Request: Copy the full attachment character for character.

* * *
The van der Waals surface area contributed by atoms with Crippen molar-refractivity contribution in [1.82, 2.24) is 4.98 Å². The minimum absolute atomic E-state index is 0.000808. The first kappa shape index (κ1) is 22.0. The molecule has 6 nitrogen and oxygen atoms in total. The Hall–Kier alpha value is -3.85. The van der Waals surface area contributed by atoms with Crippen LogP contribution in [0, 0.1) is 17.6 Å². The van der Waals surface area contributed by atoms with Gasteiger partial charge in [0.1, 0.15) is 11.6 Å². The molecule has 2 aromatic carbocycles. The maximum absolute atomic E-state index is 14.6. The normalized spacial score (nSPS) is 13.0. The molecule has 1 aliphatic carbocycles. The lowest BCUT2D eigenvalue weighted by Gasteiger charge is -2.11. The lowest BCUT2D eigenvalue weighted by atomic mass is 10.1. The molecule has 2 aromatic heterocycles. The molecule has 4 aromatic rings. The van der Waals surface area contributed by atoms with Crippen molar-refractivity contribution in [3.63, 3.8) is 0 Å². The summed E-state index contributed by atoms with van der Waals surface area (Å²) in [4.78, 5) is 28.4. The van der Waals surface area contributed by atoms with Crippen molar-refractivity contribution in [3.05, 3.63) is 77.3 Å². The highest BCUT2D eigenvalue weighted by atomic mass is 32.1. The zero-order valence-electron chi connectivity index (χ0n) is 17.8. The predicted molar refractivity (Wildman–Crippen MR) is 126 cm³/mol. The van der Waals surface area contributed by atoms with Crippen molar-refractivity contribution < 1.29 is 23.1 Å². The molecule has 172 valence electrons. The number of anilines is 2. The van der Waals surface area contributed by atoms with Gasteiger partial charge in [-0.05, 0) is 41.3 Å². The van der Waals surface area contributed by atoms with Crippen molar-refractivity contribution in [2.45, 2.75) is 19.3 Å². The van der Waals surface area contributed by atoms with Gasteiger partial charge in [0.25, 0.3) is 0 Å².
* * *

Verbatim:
The van der Waals surface area contributed by atoms with Crippen molar-refractivity contribution in [1.82, 2.24) is 4.98 Å². The minimum absolute atomic E-state index is 0.000808. The first kappa shape index (κ1) is 22.0. The molecule has 6 nitrogen and oxygen atoms in total. The Hall–Kier alpha value is -3.85. The van der Waals surface area contributed by atoms with Crippen LogP contribution in [0, 0.1) is 17.6 Å². The van der Waals surface area contributed by atoms with Gasteiger partial charge in [0.1, 0.15) is 11.6 Å². The molecule has 2 aromatic carbocycles. The maximum absolute atomic E-state index is 14.6. The normalized spacial score (nSPS) is 13.0. The molecule has 1 aliphatic carbocycles. The lowest BCUT2D eigenvalue weighted by Gasteiger charge is -2.11. The lowest BCUT2D eigenvalue weighted by atomic mass is 10.1. The molecule has 2 aromatic heterocycles. The molecule has 4 aromatic rings. The van der Waals surface area contributed by atoms with Crippen molar-refractivity contribution in [3.63, 3.8) is 0 Å². The summed E-state index contributed by atoms with van der Waals surface area (Å²) in [4.78, 5) is 28.4. The van der Waals surface area contributed by atoms with Crippen molar-refractivity contribution in [3.05, 3.63) is 77.3 Å². The highest BCUT2D eigenvalue weighted by atomic mass is 32.1. The zero-order valence-electron chi connectivity index (χ0n) is 17.8. The predicted molar refractivity (Wildman–Crippen MR) is 126 cm³/mol. The van der Waals surface area contributed by atoms with Crippen molar-refractivity contribution < 1.29 is 23.1 Å². The molecule has 172 valence electrons. The number of anilines is 2. The van der Waals surface area contributed by atoms with Gasteiger partial charge in [-0.05, 0) is 41.3 Å². The van der Waals surface area contributed by atoms with Crippen molar-refractivity contribution in [2.45, 2.75) is 19.3 Å². The van der Waals surface area contributed by atoms with Gasteiger partial charge in [0.25, 0.3) is 0 Å².